Jump to content

  • Log In with Google      Sign In   
  • Create Account

TehOwn

Member Since 16 Jan 2008
Offline Last Active Mar 01 2012 09:26 AM

Posts I've Made

In Topic: Help: Starting from scratch into 2D and then 3D (Which c++ libraries?)

17 February 2012 - 01:35 PM

Personally I started with text-based games to help me better understand C++ and games programming in general.

Then I learned some DarkBasic to help me quickly iterate some games ideas and processes, but I wouldn't advise using DB, it's awful.

Eventually, I moved to SDL but quickly learned one thing... SDL is SLOW!!! The only way to get things rendering fast using SDL is to learn to combine SDL and OpenGL and since I was trying to make everything cross-platform I was loading everything in via SDL and converting it over to an OpenGL-ready format. This was just convoluted as hell, so I dropped SDL all-together.

Currently I use OpenGL with GLUT. This allows me to create 2d and 3d games quite easily. These do, however, not provide everything on their own but it's enough to get your project started and the game logic prototype done. Then you can start adding other libraries such as physics, sound and networking libraries as well as libraries to load in different types of media.

If you're interested in doing cross-platform non-commercial games then I can't recommend Java enough. A lot of people say, "Well it's not what games developers use" but that just isn't true. While most AAA games are written in C++ that is not to say that Java can't do any game you'd like to create as well as C++ can! Also, Java is, in my experience, a LOT easier to learn.

And you can avoid having to send your game with redistributable packages as apparently there are already 3 billion devices with Java installed.

Then, of course, there's the fact that Java can run on almost any modern computing device invented and can even be embedded into a web-page.

In Topic: Quadtrees for Tower Defense - Target Acquisition

16 February 2012 - 09:53 AM

I also don't see any point in doing collision detection for projectils, until you seriously want towers to be able to miss. All these games I've seen so far never miss, so nothing but the distance of the bullet and its target matters (or even just the precalculated "time til impact").

Yea, mine aren't going to miss but the towers in 'Dungeon Defenders' can.

Just a quick reply as I'm at work. I understand the don't fix it if it isn't broke argument, but I really want to establish my limits now so that I can incorporate that into the design. Sure, it'd never be a problem if this was a single-player game but I don't intend it to be. I wanna see what kind of limits I can push in terms of scale, i.e. How many max players a server will be able to handle with it computing all the logic server-side.

Obviously, that's a long-term goal but I like to be well-researched in the meantime. I'm going to write multiple algorithms anyway and compare them. I plan to post my code and results on here once I've done a prototype.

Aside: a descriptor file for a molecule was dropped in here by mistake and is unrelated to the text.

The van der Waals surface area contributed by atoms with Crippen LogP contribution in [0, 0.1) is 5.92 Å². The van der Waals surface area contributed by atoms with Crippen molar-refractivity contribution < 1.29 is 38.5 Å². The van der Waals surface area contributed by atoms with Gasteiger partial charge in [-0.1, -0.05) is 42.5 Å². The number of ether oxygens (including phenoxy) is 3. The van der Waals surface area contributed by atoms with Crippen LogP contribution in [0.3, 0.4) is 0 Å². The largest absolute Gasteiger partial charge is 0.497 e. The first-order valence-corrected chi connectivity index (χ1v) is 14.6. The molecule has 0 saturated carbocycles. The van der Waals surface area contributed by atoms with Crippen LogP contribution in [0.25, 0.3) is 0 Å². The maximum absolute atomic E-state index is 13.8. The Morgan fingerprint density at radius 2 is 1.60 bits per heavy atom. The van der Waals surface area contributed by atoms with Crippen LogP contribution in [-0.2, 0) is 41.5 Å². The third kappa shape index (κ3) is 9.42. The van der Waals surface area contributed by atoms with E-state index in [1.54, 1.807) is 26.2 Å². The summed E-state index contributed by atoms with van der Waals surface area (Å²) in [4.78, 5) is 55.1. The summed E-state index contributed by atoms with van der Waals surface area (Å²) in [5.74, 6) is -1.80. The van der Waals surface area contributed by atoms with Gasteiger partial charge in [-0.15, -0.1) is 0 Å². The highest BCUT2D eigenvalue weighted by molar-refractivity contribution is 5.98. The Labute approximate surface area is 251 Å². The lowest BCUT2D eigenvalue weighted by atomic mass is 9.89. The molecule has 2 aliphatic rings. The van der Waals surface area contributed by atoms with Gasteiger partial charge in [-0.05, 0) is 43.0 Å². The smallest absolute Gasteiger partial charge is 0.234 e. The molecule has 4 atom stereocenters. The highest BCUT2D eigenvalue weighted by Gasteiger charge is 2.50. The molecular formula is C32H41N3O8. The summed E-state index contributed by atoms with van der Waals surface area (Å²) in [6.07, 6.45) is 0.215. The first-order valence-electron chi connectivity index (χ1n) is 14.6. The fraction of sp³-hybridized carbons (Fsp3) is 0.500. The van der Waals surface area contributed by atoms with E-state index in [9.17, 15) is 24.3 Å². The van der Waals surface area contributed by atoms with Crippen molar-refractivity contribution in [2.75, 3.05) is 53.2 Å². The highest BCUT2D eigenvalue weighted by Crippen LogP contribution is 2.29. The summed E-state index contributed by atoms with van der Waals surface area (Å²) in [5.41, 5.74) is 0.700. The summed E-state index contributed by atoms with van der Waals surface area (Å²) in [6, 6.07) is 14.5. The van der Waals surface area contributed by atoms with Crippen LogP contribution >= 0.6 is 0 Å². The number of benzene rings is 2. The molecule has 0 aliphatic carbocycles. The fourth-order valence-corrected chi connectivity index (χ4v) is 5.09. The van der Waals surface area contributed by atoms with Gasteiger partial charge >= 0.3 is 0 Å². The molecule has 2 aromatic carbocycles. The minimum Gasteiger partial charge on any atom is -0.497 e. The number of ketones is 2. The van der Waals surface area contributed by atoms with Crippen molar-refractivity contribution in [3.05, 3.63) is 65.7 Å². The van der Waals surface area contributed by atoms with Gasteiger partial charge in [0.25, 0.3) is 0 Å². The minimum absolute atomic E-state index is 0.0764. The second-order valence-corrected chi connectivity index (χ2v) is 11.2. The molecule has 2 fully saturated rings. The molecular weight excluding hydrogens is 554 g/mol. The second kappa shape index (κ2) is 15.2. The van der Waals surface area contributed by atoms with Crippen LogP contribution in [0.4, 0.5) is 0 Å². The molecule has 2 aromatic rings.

In Topic: How To Block(Cost)Cells Based on the Terrain ready for A* path finding.

16 February 2012 - 09:44 AM

now back to the problem at hand.
See the cliff at the left top the cell covers the top and the wall of the cliff how should I handle that sort of thing besides making smaller cells.
I want the units to go up there if they need to. thanks.

If you want to deal with variable size pathfinding nodes then perhaps it's worth looking into using Quadtree nodes for pathfinding.

This isn't a completed algorithm (and it's not my video either) but this demonstrates the idea well:
http://www.youtube.com/watch?v=95aHGzzNCY8

This may or may not be helpful:
http://www.stanford....pen_terrain.pdf

Essentially, from the sounds of it, you're looking for pathfinding on a variable-size grid. If not, then I can think of only two other options. Place custom nodes manually or make the grid finer.

In Topic: Platformer Engine

15 February 2012 - 04:21 PM

I thought I'd hate C# but as far as being able to create simple games quickly, it can really excel. I'd never switch over to it primarily, but it's a fantastic language to learn game concepts with! Java is also perfect for this, with the added benefit that I actually feel Eclipse is better than Visual Studio.

I originally learned with VB and I'm so glad I left it behind. Even back then, when it was still supported, it was simple but terrible at the same time.

In summary...
  • Visual Basic (VB) -> RUN AWAY!!
  • C# or Java -> Time to make some gamez!
  • C++ -> Time to hit the books for a few weeks!

In Topic: Need help with an excercise from Beginning C++ 2nd edition

15 February 2012 - 04:12 PM

Thank you everyone, got it working now = )

You're welcome.

PARTNERS